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I have an application that is pretty memory hungry. It holds a large amount of data in some big arrays.

I have recently been noticing the occasional OutOfMemoryException. These OutOfMemoryExceptions are occurring long before my application (ASP.Net) has used up the 800mb available to it. I have track the issue down to the area of code where the array is resized. The array contains a structure that is 74bytes in size. (I know that you shouldn't create struct's that are bigger than 16bytes), but this application is a port from a Vb6 application). I have tried changing the struct to a class and this appears to have fixed the problem for now.

I think the reason that changing to a class solves the problem has to do with the fact that when using a struct and the array is resized, a segment of memory that is large enough to store the new array needs to be reserved (e.g. (currentArraySize + increaseBySize)*74) cannot be found. This leads to the OutOfMemoryException.

This isn't the case with a class as each element of the array only needs 8bytes to store a pointer to the new object.

Is my thinking correct here?

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3 Answers 3

up vote 2 down vote accepted

When you resize an array it will create a new one to hold the new data, then copy over the data, and you will have two copies of the same data in memory at the same time. Just as you expected.

When using structs the array will occupy the struct size * number of elements. When using a class it will only contain the pointer.

The same scenario is also true for List which increase in size over time, thus it's smart to initialize it with the expected number of items to avoid resizing and copying.

On 32bit systems you will hit outofmem around ~800mb, as you are aware of. One solution you can try is to but your structs on disk and read them when needed. Since they are a fixed size you can easily jump into the correct position at the file.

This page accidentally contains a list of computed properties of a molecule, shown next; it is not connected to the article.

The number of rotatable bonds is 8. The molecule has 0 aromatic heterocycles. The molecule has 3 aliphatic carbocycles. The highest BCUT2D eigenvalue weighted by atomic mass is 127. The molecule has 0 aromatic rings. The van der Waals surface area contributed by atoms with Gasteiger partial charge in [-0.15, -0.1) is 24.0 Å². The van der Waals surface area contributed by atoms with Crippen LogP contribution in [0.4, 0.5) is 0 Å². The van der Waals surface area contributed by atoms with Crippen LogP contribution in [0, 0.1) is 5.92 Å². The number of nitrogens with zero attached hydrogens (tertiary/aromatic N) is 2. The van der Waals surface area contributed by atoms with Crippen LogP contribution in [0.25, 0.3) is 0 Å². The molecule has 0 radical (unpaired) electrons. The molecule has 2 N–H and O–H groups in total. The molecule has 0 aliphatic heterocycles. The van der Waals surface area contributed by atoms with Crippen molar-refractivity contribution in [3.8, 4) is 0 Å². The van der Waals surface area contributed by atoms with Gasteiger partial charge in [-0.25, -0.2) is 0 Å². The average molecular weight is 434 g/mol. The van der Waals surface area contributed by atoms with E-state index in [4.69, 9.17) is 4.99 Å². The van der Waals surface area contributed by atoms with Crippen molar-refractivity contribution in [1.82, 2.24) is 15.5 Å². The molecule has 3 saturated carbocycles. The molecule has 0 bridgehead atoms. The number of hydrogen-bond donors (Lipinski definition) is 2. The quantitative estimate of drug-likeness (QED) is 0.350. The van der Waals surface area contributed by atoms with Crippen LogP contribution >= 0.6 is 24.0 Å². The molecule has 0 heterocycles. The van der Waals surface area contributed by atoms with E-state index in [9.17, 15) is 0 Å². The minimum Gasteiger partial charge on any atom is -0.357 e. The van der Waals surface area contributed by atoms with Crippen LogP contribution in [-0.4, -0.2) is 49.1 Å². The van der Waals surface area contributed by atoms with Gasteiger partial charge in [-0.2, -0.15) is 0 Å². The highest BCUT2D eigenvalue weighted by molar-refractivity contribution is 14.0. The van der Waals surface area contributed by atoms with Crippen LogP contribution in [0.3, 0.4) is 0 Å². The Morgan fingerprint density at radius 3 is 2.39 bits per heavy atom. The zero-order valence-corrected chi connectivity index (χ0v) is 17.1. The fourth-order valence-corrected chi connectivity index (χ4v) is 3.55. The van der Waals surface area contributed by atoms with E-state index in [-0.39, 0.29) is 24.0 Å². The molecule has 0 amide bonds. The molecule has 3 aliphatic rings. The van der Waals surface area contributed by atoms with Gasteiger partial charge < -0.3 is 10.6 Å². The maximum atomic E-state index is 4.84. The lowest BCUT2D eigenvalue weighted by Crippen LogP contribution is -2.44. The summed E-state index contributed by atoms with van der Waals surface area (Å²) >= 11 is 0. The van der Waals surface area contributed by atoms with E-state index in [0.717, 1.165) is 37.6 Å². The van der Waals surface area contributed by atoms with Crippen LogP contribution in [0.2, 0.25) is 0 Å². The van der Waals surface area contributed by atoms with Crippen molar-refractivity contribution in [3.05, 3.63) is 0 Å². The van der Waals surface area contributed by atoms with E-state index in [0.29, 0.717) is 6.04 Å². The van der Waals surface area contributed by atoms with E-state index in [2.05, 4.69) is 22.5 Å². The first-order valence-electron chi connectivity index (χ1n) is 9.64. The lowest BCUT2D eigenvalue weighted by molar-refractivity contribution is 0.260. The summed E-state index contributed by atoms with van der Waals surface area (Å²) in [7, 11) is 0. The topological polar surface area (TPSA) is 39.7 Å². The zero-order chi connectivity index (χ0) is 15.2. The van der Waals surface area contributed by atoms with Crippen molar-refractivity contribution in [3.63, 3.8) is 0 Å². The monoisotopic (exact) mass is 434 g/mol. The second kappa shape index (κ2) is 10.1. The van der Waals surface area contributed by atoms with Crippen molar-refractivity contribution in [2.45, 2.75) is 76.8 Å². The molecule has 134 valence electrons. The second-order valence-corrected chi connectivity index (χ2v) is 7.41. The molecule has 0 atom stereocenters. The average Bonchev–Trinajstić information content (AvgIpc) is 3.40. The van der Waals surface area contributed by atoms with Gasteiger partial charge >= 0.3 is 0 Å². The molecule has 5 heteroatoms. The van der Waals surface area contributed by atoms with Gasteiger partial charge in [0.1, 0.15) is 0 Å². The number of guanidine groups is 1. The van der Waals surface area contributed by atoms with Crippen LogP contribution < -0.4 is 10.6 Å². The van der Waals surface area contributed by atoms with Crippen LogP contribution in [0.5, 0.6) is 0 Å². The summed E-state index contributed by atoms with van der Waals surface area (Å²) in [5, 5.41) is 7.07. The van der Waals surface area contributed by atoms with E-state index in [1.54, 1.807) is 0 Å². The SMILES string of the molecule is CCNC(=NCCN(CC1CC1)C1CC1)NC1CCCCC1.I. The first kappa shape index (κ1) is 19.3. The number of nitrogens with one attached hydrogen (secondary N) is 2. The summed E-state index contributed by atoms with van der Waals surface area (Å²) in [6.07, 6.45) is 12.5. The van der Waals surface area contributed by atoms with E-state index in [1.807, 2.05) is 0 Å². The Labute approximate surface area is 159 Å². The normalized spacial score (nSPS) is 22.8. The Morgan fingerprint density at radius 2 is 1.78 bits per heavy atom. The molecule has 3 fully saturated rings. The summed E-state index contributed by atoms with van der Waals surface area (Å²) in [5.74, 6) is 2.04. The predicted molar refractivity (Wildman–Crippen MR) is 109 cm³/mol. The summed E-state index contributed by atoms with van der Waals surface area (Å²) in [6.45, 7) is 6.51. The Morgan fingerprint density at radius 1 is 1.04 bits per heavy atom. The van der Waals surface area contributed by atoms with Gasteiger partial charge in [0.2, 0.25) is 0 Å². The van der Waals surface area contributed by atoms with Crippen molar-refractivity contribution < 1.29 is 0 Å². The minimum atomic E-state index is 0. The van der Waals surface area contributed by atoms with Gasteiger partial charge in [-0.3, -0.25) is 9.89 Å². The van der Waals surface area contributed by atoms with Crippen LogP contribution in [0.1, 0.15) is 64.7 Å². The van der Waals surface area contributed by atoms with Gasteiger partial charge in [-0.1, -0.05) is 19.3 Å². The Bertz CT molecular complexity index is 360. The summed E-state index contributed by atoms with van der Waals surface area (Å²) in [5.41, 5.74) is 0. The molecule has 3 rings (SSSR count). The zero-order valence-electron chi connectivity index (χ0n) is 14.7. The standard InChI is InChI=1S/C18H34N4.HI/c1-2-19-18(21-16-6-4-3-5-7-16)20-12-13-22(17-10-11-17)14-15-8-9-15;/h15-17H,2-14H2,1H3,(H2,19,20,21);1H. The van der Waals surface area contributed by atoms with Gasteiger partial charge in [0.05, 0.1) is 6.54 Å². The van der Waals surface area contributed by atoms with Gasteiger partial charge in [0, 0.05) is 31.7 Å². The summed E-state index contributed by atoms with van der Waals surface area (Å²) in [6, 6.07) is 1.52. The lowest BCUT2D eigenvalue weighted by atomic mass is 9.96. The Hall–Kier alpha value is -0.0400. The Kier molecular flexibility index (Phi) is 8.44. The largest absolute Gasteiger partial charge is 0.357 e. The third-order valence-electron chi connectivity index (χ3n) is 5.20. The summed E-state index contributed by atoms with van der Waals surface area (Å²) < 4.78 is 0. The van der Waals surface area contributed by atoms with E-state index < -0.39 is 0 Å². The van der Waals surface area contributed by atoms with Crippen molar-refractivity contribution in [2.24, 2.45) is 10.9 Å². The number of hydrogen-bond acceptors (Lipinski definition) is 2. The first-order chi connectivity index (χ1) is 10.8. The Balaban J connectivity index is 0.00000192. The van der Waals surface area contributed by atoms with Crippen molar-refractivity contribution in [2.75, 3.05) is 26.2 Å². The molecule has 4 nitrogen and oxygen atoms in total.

I have a project on Codeplex for handling large amounts of data. It has a type of Array with possibility for autogrowing, which might help your scenario if you run into problems with keeping it all in memory again.

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Your assumptions regarding how arrays are stored are correct. Changing from struct to class will add a bit of overhead to each instance and you'll loose the advantages of locality as all data must be collected via a reference, but as you have observed it may solve your memory problem for now.

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The issue you are experiencing might be caused by fragmentation of the Large Object Heap rather than a normal out of memory condition where all memory really is used up.

See http://msdn.microsoft.com/en-us/magazine/cc534993.aspx

The solution might be as simple as growing the array by large fixed increments rather than smaller random increments so that as arrays are freed up the blocks of LOH memory can be reused for a new large array.

This may also explain the struct->class issue as the struct is likely stored in the array itself while the class will be a small object on the small object heap.

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I was thinking along these lines. Not only have I changed to use a class, but I have also changed strategy for increasing the array. I was increasing by 10000 elements at a time. I am now using the same strategy as the generic list i.e. doubling the size of the array when needed. –  Andrew Apr 7 '10 at 9:07

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